CNN (convolutional neural networks) are well-known to have the nice property of "translation invariance".

Is there any other type of neural network that does not have such a property?

Or can we remove certain "layers" in CNN (such as max pooling, dropout, etc.) to "disable" translation invariance?

Possible scenarios is to:

  • classify by position (e.g. cat in the top left vs cat in the bottom right of image)

  • classified by "skewness" of object (e.g. classify squares vs rectangles).

Thanks a lot for any help.

  • $\begingroup$ The premise of the question is false. Invariance is introduced not by convolution, but by max-pooling. $\endgroup$ Oct 31, 2019 at 15:22
  • $\begingroup$ To add to the previous comment: translation invariance in CNNs with pooling layers is limited to the spatial resolution of the final convolutional layer. If your final conv layer has dimensions [5 x 5 x 128], where the first two are the spatial dimensions and the last value is the number of feature maps, then a subsequent fully-connected layer can learn to weight different spatial locations differently in a way that is not translation invariant. So unless the spatial dimensions are fully "pooled-out" before introducing FC layers, there may be some residual translation dependence. $\endgroup$ Oct 31, 2019 at 17:49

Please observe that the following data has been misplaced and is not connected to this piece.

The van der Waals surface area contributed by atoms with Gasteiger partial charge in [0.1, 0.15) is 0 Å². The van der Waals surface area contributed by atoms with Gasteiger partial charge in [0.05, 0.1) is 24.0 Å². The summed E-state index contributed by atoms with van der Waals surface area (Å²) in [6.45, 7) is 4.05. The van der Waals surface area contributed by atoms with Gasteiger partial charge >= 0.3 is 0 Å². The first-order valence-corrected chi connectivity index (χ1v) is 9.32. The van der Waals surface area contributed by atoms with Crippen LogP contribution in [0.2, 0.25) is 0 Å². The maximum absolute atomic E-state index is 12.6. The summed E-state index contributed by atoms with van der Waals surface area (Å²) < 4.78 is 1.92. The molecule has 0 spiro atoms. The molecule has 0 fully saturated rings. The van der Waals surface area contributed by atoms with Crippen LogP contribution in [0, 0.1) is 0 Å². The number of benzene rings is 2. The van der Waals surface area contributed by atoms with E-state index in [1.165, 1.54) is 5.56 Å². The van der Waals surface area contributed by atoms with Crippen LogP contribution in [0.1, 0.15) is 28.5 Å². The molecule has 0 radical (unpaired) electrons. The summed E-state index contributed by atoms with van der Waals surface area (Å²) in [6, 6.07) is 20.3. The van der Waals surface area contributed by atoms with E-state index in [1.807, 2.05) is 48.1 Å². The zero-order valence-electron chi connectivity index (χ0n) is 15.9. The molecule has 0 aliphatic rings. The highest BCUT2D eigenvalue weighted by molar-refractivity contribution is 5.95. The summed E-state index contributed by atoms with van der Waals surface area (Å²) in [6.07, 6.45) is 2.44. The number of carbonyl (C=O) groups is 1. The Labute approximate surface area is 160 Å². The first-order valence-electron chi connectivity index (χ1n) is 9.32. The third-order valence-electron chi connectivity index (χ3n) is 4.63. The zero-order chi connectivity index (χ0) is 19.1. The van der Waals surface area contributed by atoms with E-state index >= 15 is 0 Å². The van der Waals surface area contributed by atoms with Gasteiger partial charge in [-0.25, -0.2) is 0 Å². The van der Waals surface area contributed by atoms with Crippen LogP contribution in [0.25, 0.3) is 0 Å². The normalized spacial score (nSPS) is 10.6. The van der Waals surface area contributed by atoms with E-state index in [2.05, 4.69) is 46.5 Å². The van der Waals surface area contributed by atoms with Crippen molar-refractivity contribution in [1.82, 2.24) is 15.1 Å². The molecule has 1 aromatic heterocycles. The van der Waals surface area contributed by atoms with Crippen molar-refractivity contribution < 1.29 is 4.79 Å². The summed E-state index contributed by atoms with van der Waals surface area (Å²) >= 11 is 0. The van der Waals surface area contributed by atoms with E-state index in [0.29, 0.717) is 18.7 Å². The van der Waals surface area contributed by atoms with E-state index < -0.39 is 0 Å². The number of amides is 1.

1 Answer 1


While CNNs are not completely translation invariant, common architectures are... not ideal for completing tasks where precise "positional information" is important -- for example, your example of finding the position of a cat.

CoordConv solves this with a dead simple solution: add two more channels to the input specifying the coordinate of each input pixel.


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